In Re Harris, 27 F. Supp. 480 (S.D.N.Y. 1939)

US District Court for the Southern District of New York - 27 F. Supp. 480 (S.D.N.Y. 1939)
January 19, 1939

27 F. Supp. 480 (1939)


District Court, S. D. New York.

January 19, 1939.

Weisman, Celler, Quinn, Allen & Spett, of New York City (Murray C. Spett, Arthur Sheinberg, and Edmund P. Silver, all of New York City, of counsel), for trustee.

Mudge, Stern, Williams & Tucker, of New York City (George L. Trumbull and Randolph H. Guthrie, both of New York City, of counsel), for Chase Nat. Bank.

PATTERSON, District Judge.

In examination of the bankrupt under section 21a of the Bankruptcy Act, 11 U.S. C.A. § 44(a), it developed that not long before bankruptcy he had transferred large sums of money abroad, apparently to a person who maintained a bank account with a London office of Chase National Bank. The trustee in bankruptcy served a subpoena duces tecum on the Chase National Bank, requiring it to produce a *481 transcript of the account of the person with the London office of that bank. In response to the subpoena an officer of the bank appeared and stated to the referee that the main office here had no copies of accounts between the London branch and its depositors. The referee directed the officer to procure a transcript of the account from the London branch and produce it at an adjourned date. At the adjourned date counsel for the bank informed the referee that the bank had received a transcript of the account from its London office, but asked him to reconsider his order for production of the transcript. It was claimed that the bank was not subject to compulsory production of a transcript of an account between its London branch and a depositor. The referee on reconsideration ruled that the bank was not obliged to produce it, and certified to this court the question whether his ruling was correct. The relevancy of the document to a judicial inquiry into the acts, conduct or property of the bankrupt is not challenged.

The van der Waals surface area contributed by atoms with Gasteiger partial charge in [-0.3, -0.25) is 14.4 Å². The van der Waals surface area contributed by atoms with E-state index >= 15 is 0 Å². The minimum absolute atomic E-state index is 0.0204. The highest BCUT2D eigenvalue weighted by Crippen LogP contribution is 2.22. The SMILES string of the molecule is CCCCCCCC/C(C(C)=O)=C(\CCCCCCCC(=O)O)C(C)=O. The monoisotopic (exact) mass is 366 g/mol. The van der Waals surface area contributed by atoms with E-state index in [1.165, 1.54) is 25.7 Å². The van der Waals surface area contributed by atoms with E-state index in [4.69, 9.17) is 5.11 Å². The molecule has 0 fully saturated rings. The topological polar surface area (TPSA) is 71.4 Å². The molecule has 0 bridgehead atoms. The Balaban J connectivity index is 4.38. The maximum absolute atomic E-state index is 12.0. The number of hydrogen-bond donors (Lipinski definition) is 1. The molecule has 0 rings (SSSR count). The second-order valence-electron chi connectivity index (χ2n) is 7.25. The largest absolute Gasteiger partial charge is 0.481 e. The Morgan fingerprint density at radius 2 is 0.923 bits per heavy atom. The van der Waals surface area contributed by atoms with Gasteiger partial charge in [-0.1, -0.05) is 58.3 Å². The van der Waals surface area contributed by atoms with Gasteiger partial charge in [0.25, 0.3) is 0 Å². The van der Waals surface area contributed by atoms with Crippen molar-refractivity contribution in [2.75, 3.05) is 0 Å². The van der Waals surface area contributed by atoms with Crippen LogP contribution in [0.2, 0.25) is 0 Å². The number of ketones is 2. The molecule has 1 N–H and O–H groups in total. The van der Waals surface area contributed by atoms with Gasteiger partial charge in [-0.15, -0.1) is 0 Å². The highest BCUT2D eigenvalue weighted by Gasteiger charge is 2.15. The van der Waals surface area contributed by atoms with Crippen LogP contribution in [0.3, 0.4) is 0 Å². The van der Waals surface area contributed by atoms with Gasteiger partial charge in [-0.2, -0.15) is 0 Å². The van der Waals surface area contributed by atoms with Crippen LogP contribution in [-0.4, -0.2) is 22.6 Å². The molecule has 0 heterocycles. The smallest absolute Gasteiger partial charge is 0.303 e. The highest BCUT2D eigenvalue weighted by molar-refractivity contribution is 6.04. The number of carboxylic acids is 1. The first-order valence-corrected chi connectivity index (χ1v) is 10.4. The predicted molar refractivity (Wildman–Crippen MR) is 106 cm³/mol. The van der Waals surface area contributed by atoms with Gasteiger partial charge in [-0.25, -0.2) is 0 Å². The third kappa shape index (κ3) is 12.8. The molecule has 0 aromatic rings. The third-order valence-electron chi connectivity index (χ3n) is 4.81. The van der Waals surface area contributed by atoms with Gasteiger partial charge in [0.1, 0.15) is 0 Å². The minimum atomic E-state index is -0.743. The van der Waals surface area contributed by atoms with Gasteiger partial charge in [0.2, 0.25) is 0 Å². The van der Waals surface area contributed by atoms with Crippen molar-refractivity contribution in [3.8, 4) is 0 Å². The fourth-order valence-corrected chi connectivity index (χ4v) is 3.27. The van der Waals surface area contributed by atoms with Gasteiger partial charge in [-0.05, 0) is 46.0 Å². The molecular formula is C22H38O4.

There was testimony before the referee that the London branch conducts business under regulations laid down by the British banking authorities; that the branch is in charge of a vice-president appointed by the board of directors here; that it keeps a checking account with the main office here, keeps its own reserves and makes its own investments; that it does not ordinarily report to the main office on details of operations; that the only information concerning its accounts with depositors which is on hand at the main office is a list of the names of depositors.

The force of a subpœna for production of documentary evidence generally reaches all documents under the control of the person or corporation ordered to produce, saving questions of privilege and unreasonableness, and it makes no difference that a particular document is kept at a place beyond the territorial jurisdiction of the court that issues the subpœna. The test is one of control, not of location. In re National Public Utility Investing Corporation, 2 Cir., 79 F.2d 302, 303; In re Consolidated Rendering Co., 80 Vt. 55, 79, 66 A. 790, 11 Ann.Cas. 1069. See also Rule 34, Federal Rules of Civil Procedure, 28 U.S.C.A. following section 723c. The question then is whether a bank with its main office here may fairly be said to have control of papers kept at a foreign branch concerning a customer's account with the branch.